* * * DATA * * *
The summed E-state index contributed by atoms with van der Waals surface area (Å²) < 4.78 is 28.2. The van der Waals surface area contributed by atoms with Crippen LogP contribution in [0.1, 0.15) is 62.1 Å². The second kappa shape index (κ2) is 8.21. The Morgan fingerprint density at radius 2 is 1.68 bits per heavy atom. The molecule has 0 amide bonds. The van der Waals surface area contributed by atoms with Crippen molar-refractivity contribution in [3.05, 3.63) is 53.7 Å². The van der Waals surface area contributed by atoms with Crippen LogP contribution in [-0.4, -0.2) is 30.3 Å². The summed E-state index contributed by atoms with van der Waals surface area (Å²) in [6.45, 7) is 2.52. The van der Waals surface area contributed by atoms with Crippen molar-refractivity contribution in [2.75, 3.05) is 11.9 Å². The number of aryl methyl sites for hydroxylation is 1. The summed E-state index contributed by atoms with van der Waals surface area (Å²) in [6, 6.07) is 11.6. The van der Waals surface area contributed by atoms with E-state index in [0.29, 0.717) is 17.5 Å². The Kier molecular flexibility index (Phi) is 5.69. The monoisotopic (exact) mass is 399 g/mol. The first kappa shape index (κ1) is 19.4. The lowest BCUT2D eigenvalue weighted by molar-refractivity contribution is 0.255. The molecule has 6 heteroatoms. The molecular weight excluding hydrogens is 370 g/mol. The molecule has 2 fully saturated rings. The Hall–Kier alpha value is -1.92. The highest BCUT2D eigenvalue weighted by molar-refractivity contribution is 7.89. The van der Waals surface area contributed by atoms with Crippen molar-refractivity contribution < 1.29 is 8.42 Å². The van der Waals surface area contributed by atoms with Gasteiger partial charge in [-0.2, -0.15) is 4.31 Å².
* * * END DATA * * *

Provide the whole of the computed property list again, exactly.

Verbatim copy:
The summed E-state index contributed by atoms with van der Waals surface area (Å²) < 4.78 is 28.2. The van der Waals surface area contributed by atoms with Crippen LogP contribution in [0.1, 0.15) is 62.1 Å². The second kappa shape index (κ2) is 8.21. The Morgan fingerprint density at radius 2 is 1.68 bits per heavy atom. The molecule has 0 amide bonds. The van der Waals surface area contributed by atoms with Crippen molar-refractivity contribution in [3.05, 3.63) is 53.7 Å². The van der Waals surface area contributed by atoms with Crippen LogP contribution in [-0.4, -0.2) is 30.3 Å². The summed E-state index contributed by atoms with van der Waals surface area (Å²) in [6.45, 7) is 2.52. The van der Waals surface area contributed by atoms with Crippen molar-refractivity contribution in [2.75, 3.05) is 11.9 Å². The number of aryl methyl sites for hydroxylation is 1. The summed E-state index contributed by atoms with van der Waals surface area (Å²) in [6, 6.07) is 11.6. The van der Waals surface area contributed by atoms with E-state index in [0.29, 0.717) is 17.5 Å². The Kier molecular flexibility index (Phi) is 5.69. The monoisotopic (exact) mass is 399 g/mol. The first kappa shape index (κ1) is 19.4. The lowest BCUT2D eigenvalue weighted by molar-refractivity contribution is 0.255. The molecule has 6 heteroatoms. The molecular weight excluding hydrogens is 370 g/mol. The molecule has 2 fully saturated rings. The Hall–Kier alpha value is -1.92. The highest BCUT2D eigenvalue weighted by molar-refractivity contribution is 7.89. The van der Waals surface area contributed by atoms with Crippen molar-refractivity contribution < 1.29 is 8.42 Å². The van der Waals surface area contributed by atoms with Gasteiger partial charge in [-0.2, -0.15) is 4.31 Å².